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THE Sachar Committee Report is now with the prime minister. And though its findings are yet to be placed in the public domain, selective leaks to the media indicate that it reconfirms on the basis of official data that the Muslim community continues to lag behind on every measure of well-being: education, income, work participation rates, access to credit, health care, housing and representation in public institutions. The only arena where it is over-represented, if the data published in The Indian Express is correct, is in prison. It is difficult to cite a more serious indictment of our policies to help the underprivileged or create a representative, secular public space.

Fortunately, in a departure from previous practice, the government has promised to not bury the report under the Official Secrets Act and release it for public scrutiny once it has been placed in Parliament. Hopefully, this will facilitate a more nuanced and empirically sound discussion of not only the actual state of the community and reasons behind its under-representation and poor performance, but also of the policies and programmes routinely advanced to enhance minority welfare and participation. Why, we may even witness some welcome shifts in the way such issues are politically articulated, i.e., if our political classes refrain from engaging in their favourite past-time of selective blame mongering.

Equally unhelpful will be a policy response structured around variations of community specific targeting – quotas and reservations – as an efficacious way to counter state and societal bias. Many ‘progressive’ leaders are already articulating the need to create a special category of Dalit Muslims, merging it within the larger category of ‘most backward classes’ and earmarking quotas within the rubric of OBC reservations. What is elided over in such proposals is whether an escalating regime of quotas and sub-quotas has helped in improving the abysmal levels of representation in education and public employment. Nor is there any appreciation of the likely escalation in social conflict between different under-represented groups competing for the same scarce public resources.

Continuing to advance policies and programmes which are particularistic in character and targeted to groups on basis of their social identity not only locks these groups into a patronage relationship with those who control state resources and strengthen narrow communitarian identities, but worse, undermines our faith in the creation of a larger, inclusive citizenship. Without denying the need for special schemes to address the particular concerns of specific groups, is it not time that we turn our attention towards more general strategies that improve opportunities for all indigent and vulnerable groups?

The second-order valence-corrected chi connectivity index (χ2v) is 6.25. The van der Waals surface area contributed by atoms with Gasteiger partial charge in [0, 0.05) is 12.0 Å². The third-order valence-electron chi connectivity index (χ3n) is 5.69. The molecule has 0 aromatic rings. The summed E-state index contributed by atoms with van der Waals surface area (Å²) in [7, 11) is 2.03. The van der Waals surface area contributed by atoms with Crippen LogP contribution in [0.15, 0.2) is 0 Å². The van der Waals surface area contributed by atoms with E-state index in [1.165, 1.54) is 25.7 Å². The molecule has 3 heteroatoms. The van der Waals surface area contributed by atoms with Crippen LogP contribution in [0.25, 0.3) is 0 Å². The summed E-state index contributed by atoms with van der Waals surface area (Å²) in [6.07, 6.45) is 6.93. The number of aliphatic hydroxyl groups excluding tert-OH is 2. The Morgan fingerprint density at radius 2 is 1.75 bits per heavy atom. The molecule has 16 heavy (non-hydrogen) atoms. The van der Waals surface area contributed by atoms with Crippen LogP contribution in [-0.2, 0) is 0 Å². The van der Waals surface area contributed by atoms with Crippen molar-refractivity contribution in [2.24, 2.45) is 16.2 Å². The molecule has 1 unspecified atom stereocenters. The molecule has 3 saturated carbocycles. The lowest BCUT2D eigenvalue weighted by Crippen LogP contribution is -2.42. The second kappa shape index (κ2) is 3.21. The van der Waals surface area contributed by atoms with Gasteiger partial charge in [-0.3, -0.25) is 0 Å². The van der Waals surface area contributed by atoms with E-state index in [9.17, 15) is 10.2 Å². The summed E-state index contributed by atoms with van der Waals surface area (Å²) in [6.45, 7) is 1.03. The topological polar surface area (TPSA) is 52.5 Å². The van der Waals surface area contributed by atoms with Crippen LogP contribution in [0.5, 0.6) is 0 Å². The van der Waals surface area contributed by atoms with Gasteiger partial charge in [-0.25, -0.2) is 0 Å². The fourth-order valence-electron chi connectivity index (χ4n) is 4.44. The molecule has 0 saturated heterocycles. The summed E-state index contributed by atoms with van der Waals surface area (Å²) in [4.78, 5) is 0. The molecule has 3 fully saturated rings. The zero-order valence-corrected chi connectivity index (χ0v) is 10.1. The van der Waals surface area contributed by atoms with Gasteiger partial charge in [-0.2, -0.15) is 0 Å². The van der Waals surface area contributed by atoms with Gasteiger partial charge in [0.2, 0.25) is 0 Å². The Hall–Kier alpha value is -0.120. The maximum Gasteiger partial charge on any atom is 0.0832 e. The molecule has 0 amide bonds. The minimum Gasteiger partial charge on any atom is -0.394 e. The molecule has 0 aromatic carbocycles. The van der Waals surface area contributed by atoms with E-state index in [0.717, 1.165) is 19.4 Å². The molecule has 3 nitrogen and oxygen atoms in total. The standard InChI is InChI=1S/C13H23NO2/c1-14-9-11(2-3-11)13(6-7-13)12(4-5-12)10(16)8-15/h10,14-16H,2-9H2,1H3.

Take, for instance, the debate over how to improve the extremely low level of participation of Muslim girls in school education. Somewhat surprisingly, the school participation rates are lower in urban as compared to rural areas despite a higher density of primary and upper primary schools in our cities. Is this a reflection of deep seated bias against the Muslim community in our government schools? Is it that the community is less willing to send its girls to schools, preferring instead that they study in madrasas? Or is it a consequence of the absence of quality public schools in Muslim preponderant areas?

To increase the effective participation of Muslim girls in schools some suggest an enhanced funding to madrasas, simultaneously increasing the element of secular education. Others favour new schools exclusively for Muslim girls. But why not increase good quality schools in Muslim neighbourhoods, but open to all girls? This might not only ensure access to quality learning but also help break the trend towards social isolationism and ghettoisation. Yet, despite considerable evidence that community specific schools, for instance in the case of scheduled castes and tribes, have not been a great success, our educationists continue to persist with promoting them.

Reportedly, the Sachar Committee has advanced the idea of a ‘diversity commission’ and experimenting with more general policies to enhance inclusion and opportunity while simultaneously strengthening legal action against discriminatory practices. Collection of social data, now accessible under the Right to Information, can help activist groups assess and engage with the performance of state policies and programmes. If the ensuing debate and public action can invigorate societal activism and rescue welfare from an exclusive reliance on state patronage, we might finally move in the right direction. Otherwise, as Pratap Mehta warns us, we may find it difficult to transcend a culture of victimhood and remain mired in the morass of ‘separate and unequal’.

Harsh Sethi

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